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Poo Stance  - Oct. 16, 2016, 10:47 a.m.

On the Canadian Trek Website.
I do understand that Trek doesn't want to sell people frames, but I often have a large issue with complete builds.

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powderturns
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Mike  - Oct. 21, 2016, 9:21 a.m.

Landed cost into the USA, duty paid, ready for sale or assembly, in the bike co's warehouse. And markups of 35-40 are probably doable. You'll notice here we're talking about a markup of over 200% ($950 to $3200) from start to finish. It's unsustainable.

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poo-stance
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Poo Stance  - Oct. 29, 2016, 3:20 p.m.

Trek Bikes dot com Canadian site

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niels@nsmb.com
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Niels  - Oct. 11, 2016, 11:02 a.m.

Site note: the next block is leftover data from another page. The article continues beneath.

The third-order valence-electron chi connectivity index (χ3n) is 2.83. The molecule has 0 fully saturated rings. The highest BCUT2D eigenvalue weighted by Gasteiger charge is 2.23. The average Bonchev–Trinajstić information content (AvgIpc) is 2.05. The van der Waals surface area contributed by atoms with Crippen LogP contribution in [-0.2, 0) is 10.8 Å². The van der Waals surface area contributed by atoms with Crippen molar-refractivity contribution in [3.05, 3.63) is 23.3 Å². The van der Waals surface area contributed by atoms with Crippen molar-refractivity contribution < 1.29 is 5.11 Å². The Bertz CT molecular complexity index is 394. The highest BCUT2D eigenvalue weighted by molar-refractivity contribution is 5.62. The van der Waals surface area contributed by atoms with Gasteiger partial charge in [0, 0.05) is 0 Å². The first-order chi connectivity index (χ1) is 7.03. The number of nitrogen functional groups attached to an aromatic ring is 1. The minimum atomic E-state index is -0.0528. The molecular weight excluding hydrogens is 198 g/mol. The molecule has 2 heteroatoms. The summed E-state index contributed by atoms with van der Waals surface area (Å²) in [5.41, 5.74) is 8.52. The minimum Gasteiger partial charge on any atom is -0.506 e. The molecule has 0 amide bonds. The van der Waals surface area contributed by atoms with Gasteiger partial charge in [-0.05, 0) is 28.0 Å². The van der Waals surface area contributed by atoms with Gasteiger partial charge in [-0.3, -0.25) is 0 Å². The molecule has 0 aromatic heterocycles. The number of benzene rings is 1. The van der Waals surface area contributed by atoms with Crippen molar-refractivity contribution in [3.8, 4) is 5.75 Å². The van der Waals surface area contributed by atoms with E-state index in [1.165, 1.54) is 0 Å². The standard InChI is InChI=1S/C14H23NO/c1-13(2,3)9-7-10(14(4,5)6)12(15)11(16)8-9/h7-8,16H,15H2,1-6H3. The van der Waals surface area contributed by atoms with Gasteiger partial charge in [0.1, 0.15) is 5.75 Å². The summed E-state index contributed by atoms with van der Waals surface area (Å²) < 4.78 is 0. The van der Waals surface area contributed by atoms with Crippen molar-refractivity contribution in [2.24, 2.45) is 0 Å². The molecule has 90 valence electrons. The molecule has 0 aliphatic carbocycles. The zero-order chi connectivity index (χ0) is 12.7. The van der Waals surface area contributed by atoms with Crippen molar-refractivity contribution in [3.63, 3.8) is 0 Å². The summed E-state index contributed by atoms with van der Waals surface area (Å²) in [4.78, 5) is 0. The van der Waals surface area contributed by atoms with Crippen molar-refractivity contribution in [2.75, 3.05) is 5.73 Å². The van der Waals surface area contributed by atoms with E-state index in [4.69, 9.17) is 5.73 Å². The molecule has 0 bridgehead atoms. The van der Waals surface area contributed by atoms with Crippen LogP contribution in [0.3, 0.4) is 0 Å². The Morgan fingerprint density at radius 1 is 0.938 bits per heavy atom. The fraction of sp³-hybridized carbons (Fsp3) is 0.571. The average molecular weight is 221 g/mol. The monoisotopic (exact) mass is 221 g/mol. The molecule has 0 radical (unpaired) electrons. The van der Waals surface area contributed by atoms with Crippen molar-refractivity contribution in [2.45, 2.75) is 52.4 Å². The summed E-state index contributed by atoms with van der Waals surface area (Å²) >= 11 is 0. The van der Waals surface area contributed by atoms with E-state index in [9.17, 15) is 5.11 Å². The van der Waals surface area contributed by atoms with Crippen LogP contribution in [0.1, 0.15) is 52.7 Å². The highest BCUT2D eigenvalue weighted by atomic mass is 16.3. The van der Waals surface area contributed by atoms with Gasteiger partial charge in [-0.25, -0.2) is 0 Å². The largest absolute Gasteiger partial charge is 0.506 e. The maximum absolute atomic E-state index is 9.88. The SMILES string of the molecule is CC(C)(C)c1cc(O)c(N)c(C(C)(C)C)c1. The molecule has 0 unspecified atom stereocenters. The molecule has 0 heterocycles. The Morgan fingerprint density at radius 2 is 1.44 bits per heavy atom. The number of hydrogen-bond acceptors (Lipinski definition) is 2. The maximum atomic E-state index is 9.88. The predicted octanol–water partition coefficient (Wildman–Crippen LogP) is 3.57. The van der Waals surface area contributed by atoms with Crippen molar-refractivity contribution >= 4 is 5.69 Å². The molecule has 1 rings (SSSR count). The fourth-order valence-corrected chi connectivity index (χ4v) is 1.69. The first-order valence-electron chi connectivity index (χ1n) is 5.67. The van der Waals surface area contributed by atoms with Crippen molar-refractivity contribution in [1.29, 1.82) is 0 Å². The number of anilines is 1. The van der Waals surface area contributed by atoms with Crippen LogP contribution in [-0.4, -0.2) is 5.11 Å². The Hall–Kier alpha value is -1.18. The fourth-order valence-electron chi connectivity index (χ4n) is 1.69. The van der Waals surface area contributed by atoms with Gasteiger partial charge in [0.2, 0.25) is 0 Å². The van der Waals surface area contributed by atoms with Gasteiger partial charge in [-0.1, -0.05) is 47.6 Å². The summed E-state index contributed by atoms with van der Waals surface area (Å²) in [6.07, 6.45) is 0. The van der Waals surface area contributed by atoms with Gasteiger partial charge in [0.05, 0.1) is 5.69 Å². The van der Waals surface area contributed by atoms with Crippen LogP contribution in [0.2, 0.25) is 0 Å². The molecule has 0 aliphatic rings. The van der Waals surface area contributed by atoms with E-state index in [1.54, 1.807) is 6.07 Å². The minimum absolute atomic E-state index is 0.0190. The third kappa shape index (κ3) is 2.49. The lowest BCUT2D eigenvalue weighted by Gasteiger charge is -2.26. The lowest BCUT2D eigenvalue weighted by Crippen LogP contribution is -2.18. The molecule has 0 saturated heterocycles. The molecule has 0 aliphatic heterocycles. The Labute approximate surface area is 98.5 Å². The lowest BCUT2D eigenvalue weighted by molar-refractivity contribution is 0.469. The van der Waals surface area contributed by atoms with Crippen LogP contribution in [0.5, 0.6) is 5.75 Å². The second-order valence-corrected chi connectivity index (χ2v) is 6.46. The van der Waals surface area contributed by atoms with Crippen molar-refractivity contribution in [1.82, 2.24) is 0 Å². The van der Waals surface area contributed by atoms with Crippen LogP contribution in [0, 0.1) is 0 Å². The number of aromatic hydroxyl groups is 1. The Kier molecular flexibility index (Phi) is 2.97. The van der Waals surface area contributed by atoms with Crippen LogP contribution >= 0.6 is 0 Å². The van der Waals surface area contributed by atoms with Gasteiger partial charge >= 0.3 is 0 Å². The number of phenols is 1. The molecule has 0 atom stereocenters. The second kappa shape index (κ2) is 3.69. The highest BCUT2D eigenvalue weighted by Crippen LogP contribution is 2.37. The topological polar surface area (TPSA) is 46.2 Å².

Isn't a person who bought a part online but can't install it a business opportunity for a bike shop owner?

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powderturns
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Mike  - Oct. 11, 2016, 11:53 a.m.

no question. there's two shops near me that don't sell bikes - just service and some parts. one is high-end and experienced enough I would trust them with anything, and the other, I'm happy to have them press headsets and the like…

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dominicbruysporter
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DominicBruysPorter  - Oct. 12, 2016, 5:39 p.m.

looks like this is where things are inevitably headed

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david-mills
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David Mills  - Oct. 11, 2016, 10:57 a.m.